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Walsh withdraws from election on health grounds

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Sitting Galway West Fine Gael TD has tonight confirmed he will not be running in the upcoming General Election for health reasons.

Deputy Walsh – who served on Galway City Council from 2004 to 2011 when he was elected to the Dáil – withdrew his candidacy on medical grounds following intense speculation.

A long-term campaigner for funding for the expansion of services at Galway Hospice, Deputy Walsh said he had “no choice” but to accept medical advice.

In a statement issued tonight, he said: “It is with deep regret that I have decided to withdraw my candidacy in the forthcoming general election in accordance with medical advice.

“I have been experiencing health problems for some time, which have resulted in hospitalisation on two occasions recently. Thankfully, I’m currently on the mend but, unfortunately, my condition is liable to relapse or worsen unless considerable changes are made to my lifestyle.

“I am aware that there has been speculation concerning my political future since my most recent hospitalisation in September. I have done everything possible to resist making this decision and had hoped to overcome my condition in order to be able to continue. But in recent days, it has become clear that I have no choice but to accede to medical advice and withdraw my candidacy in the forthcoming general election.

“The demands of my role as a public representative have had an impact on my condition that is unsustainable in the long term.

“I have struggled greatly with this decision and have done everything possible to avoid having to make it. I have been involved in politics and Fine Gael since I was ten years’ old, and I have been honoured to serve as a public representative for the past 11 years.

“It is particularly difficult in light of two recent opinion polls that suggest, as I have always believed, that we will return to government after the next election and will retain two seats in Galway West.

“While it is with great sadness that I must step back from this role, I take solace from the fact that this will enable me to spend more time with my family, which has been a scarce and precious commodity in the face of competing demands in political life.

“I wish to thank my wife, Fiona, my daughters, Lisa and Amy, my family and supporters, and the people of Galway West for their backing and their trust. It has been a great honour to represent the people of this constituency at national and local level. I am indebted to all those who voted for me throughout the years, and for the tremendous support given to me by Fine Gael members in the constituency.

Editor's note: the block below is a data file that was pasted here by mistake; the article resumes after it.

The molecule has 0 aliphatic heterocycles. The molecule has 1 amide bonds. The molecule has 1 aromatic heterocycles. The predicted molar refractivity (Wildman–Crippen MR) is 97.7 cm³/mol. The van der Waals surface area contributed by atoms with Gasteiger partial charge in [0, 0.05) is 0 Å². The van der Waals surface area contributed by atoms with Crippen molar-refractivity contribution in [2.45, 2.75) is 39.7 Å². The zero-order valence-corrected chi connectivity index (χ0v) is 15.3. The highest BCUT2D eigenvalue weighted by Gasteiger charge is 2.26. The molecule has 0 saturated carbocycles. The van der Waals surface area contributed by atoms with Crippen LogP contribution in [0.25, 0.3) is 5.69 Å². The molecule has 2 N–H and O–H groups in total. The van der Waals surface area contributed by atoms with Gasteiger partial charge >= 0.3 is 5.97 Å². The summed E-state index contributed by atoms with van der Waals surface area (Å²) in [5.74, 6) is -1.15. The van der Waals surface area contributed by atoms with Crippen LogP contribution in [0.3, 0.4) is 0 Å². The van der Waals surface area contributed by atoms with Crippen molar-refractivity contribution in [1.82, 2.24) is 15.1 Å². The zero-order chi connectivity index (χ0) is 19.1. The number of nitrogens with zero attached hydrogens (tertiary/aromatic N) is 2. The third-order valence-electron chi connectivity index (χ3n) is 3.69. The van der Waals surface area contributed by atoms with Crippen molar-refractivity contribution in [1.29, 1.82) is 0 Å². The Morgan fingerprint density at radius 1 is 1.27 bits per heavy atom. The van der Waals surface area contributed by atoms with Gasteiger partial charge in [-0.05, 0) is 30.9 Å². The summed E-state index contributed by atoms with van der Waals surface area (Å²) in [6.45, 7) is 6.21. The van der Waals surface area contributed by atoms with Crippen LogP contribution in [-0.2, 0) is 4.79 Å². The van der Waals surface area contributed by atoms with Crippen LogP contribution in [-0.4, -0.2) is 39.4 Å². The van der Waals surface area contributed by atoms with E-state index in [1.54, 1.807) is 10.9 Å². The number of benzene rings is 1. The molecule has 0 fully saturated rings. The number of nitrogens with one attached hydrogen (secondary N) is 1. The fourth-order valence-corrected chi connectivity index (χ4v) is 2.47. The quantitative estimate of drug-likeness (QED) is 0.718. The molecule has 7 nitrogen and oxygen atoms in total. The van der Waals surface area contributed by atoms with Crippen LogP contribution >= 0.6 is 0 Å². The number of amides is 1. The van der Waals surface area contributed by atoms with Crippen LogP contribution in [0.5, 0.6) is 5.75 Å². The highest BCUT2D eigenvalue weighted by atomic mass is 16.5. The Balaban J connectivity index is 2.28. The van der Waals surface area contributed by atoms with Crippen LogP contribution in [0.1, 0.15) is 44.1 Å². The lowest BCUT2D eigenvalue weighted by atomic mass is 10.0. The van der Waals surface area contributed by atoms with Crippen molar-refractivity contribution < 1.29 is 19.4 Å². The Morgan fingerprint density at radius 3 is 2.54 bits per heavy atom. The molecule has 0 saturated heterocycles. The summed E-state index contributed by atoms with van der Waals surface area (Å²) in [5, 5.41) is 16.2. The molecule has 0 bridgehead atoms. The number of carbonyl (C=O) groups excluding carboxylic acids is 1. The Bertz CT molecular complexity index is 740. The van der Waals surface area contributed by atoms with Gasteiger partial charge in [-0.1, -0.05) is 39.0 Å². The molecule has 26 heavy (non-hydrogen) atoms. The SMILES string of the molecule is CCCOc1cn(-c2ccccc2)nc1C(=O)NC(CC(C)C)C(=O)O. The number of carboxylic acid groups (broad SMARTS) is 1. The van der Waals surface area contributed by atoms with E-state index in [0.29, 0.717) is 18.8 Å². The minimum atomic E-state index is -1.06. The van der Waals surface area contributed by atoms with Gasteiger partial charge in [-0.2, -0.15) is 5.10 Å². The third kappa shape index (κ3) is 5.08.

“I have informed An Taoiseach Enda Kenny of my decision, and I would like to thank him for his support throughout my political career and, in particular, his understanding and support in recent days.

“In the forthcoming campaign, I intend to lend my support to my Fine Gael colleagues in Galway West, where I am confident the party will retain its two seats and return to government in the next Dáil.

“I am proud to have supported a government, whose actions – together with the sacrifices that people have made – have turned the country’s fortunes around as more and more people return to work, and our financial condition continues to improve.”

CITY TRIBUNE

Councillors back bid to ban city centre parking in Galway

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From this week’s Galway City Tribune – Councillors have unanimously agreed to ask Transport Minister Eamon Ryan to limit parking to residents only in the city centre.

Pedestrians in the city are being treated like second-class citizens, according to the Mayor, who said cars continued to get the priority on Galway’s streets.

At a meeting of the City Council this week, Mayor Colette Connolly (Ind) said the city had come to a standstill in car traffic, and pedestrians and cyclists were suffering the consequences.

“At junctions, why am I a second-class citizen in my own city as a pedestrian? It rains in Galway for 300 days of the year, but I am a second-class citizen when priority is given to motorists.

“It’s always the pedestrian that waits,” she said, hitting out at the length it took to get a green light to cross at pedestrian crossings.

One way to reduce the number of cars in the city centre would be to limit parking to residents only in the city centre, said the Mayor.